During the Experimental Gameplay Sessions panel on the Friday afternoon of GDC, I saw the prototype of a puzzle game called Scale that requires the player to scale objects up or down in order to trigger switches and unveil objects. The prototype build with its rough sort of pixel art marveled the audience. The mechanic of shrinking and growing objects seems so obvious that it's amazing no one's thought of it before, but my throat tightened up and my eyes welled for the childlike wonder at seeing an idea so simple turned into an experience so enthralling
It harkened back to something Sid Meier had said in his "Forgotten Tales" panel the day before, in reference to comparing the potential of modern games to the potential of the medium back when he was making games like Pirates!. "Our games are a hundred times more powerful, but are they 100 times as cool?" he asked.
Another inspiring game at the Experimental Gameplay Sessions was Storyteller, which won the Independent Game Festival's Nuovo Award. Storyteller uses comic book frames as the play space and pixilated actors and props as the playing pieces. It seemed like such a simple game but managing the relationships between actors and props, and the relationships between the contents of each panels, was deep and complex. I'd never seen anything like it before.
I want Scale and Storyteller right now. I'm less bullish on Medal of Honor: Warfighter, because it looked a lot like Call of Duty: Black Ops, which I've already played. I'm looking forward to the two new online MechWarrior games I previewed at GDC because I'm a BattleTech nerd from the days of hardboard maps and cardboard Mechs, but I've been playing BattleTech games for over two decades. I really enjoyed my time with the Tactical Intervention demo because I love a frenetic first person shooter, but I've also played Counter-Strike.
I look at all these games, and think about the indie titles I saw at GDC, and finally understand what Jamie Fristrom and other indie developers I've met over the last year and a half, and all my friends and colleagues that love indie games are always talking about. There's nothing innovative in Warfighter or MechWarrior Online or Tactical Intervention. There's plenty of iteration on established genres and conventions, but there's nothing new. That doesn't make them bad, or lesser-than. I imagine I could enjoy them all immensely. Experimentation and innovation doesn't automatically make indie games good or superior-to, either, but they take risks that triple-A games can't afford to because the stakes aren't as high, and as a hardcore gamer I play so many games that I'm always looking for the different and the new.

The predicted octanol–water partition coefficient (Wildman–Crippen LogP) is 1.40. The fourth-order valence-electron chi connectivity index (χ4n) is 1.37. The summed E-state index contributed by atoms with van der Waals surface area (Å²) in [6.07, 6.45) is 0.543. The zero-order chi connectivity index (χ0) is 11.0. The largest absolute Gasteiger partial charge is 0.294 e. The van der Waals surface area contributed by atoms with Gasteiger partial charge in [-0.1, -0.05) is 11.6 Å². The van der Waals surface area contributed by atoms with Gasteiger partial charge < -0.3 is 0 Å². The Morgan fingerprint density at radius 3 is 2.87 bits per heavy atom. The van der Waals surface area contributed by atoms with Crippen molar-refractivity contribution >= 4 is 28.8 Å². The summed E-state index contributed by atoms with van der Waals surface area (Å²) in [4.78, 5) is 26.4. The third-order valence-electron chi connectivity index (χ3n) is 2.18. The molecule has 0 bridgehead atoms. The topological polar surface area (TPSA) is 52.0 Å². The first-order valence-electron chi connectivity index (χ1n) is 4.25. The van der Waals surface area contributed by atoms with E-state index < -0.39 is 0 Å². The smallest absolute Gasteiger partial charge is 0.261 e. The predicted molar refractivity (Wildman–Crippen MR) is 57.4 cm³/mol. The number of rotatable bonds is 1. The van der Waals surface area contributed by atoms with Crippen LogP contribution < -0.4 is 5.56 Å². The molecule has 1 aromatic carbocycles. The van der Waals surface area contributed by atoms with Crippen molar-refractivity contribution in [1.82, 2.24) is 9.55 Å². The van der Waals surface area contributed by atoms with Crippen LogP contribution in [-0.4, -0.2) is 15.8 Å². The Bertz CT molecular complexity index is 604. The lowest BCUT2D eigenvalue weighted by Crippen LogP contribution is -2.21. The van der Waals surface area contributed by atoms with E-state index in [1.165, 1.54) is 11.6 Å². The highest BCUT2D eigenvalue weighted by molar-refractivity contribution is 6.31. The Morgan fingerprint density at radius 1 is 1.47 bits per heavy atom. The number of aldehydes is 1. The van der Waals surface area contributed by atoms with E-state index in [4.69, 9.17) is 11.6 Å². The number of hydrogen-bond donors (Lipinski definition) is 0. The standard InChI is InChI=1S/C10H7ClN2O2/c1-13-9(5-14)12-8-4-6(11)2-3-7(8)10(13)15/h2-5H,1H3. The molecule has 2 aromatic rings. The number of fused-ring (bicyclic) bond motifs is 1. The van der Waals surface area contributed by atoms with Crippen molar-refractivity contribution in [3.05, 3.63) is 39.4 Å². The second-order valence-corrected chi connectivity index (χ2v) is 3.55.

Words like "hardcore" and "casual" are used to bifurcate the gaming audience into easy-to-understand packages by attaching gamers to genre preferences. I subscribe to the idea that these words actually represent levels of devotion, not preferences, and by that measure it seems like hardcore gamers would be the first people to appreciate the value of independent games. I might just be looking for an explanation as to why, after years of ignoring the indies, one week spent studying them and meeting their creators has turned me around on the subject completely, but how often do you see the most dedicated, vocal videogame players complaining vociferously about buying the same game over and over again?
That feeling of being ensconced in sameness has only increased for me since I began writing about videogames and therefore felt the responsibility to widen my awareness of them. I play so many more triple-A games than I used to, so perhaps that experience gave me the context I needed to finally appreciate independent games. What I learned at GDC this year was how to fall back in love with videogames as a whole by grasping their possibility and potential, and to see the value in broadening my horizons not just as a journalist covering an industry, but as an enthusiast who wants to share all of these experiences with you. That's probably the most important part of writing about videogames, and I'm thankful for the reminder.
First Person is a weekly column by Boston, MA-based freelancer Dennis Scimeca. You can read some of his other musings on his blog punchingsnakes.com, or follow his random excitations on Twitter: @DennisScimeca.